3. Allow UNHCR to extend its protection mandate to unregistered refugees, in particular the 69,000 newly arrived who fled atrocities during military operations in northern Rakhine.

To view the full statement, please see here.

APRRN Statement: Stop the Eviction of Rohingyas in Jammu

APRRN released a statement urging the Government of India to act immediately to provide protection to Rohingya refugees living in Jammu, who suffer from forced evictions, slow genocidal and hate campaigns, demonstrations, and restrictions on Rohingya attending their places of work.

To view the full statement, please visit here.

APRRN Statement: Afghan Refugees in Pakistan Need Safety and Security

In response to a recent spike in harassment, arbitrary arrest and bribery by law enforcement agencies towards Afghan refugees, APRRN released a statement urging the Government of Pakistan to act immediately to provide protection to registered Afghan refugees in Pakistan.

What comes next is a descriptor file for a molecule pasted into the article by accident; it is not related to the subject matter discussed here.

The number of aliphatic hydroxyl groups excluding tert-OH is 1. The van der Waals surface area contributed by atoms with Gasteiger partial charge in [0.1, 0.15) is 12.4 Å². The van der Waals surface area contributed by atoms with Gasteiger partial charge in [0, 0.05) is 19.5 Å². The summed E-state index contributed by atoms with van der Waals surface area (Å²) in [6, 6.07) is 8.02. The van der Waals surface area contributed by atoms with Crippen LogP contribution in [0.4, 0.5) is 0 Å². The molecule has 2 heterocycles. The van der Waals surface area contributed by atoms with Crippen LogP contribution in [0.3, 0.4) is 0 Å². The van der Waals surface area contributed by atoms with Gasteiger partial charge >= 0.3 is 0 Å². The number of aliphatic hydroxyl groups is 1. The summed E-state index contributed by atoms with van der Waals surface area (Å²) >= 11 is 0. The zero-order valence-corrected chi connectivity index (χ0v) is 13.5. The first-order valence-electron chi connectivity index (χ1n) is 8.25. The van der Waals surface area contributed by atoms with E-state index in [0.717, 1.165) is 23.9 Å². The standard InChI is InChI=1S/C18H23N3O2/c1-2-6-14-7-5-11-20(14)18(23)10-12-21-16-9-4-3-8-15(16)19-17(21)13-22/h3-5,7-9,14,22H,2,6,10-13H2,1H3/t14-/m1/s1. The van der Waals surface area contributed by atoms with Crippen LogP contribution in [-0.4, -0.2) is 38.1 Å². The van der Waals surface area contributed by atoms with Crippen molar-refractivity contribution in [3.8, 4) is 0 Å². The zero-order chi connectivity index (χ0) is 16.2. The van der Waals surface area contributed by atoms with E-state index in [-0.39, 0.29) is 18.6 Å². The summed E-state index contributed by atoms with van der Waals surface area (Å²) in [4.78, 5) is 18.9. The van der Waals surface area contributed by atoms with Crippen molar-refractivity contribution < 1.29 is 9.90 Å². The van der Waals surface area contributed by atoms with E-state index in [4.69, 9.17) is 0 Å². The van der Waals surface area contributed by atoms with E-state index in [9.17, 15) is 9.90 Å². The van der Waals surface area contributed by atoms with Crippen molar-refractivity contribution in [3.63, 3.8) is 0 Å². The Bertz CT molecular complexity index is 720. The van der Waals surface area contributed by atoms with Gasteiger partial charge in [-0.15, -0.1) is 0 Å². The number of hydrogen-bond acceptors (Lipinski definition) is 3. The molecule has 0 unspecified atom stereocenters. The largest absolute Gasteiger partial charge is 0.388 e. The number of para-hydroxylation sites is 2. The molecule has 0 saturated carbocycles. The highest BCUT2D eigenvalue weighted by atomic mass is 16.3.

For the full statement, please see here.

Refugee Youth Documentary: “Unrecognised Leaders, Tomorrow’s Hope”

On 22 February, 2017, Burma Link, the Karen Student Network Group (KSNG) and the Karen Youth Organisation (KYO) released a new documentary titled, “Unrecognised Leaders, Tomorrow’s Hope: Raising the Voices of Forgotten Youth.” The documentary amplifies the voices of displaced ethnic youth who live on the Thailand-Burma border, highlighting their calls for inclusion in political processes and recognition of refugee education certificates. The film features stories of youth who have been educated in higher education institutions in the refugee camps and along the border, showing their capacity and aspirations to contribute as active citizens to drive change and promote peace and national reconciliation in Burma.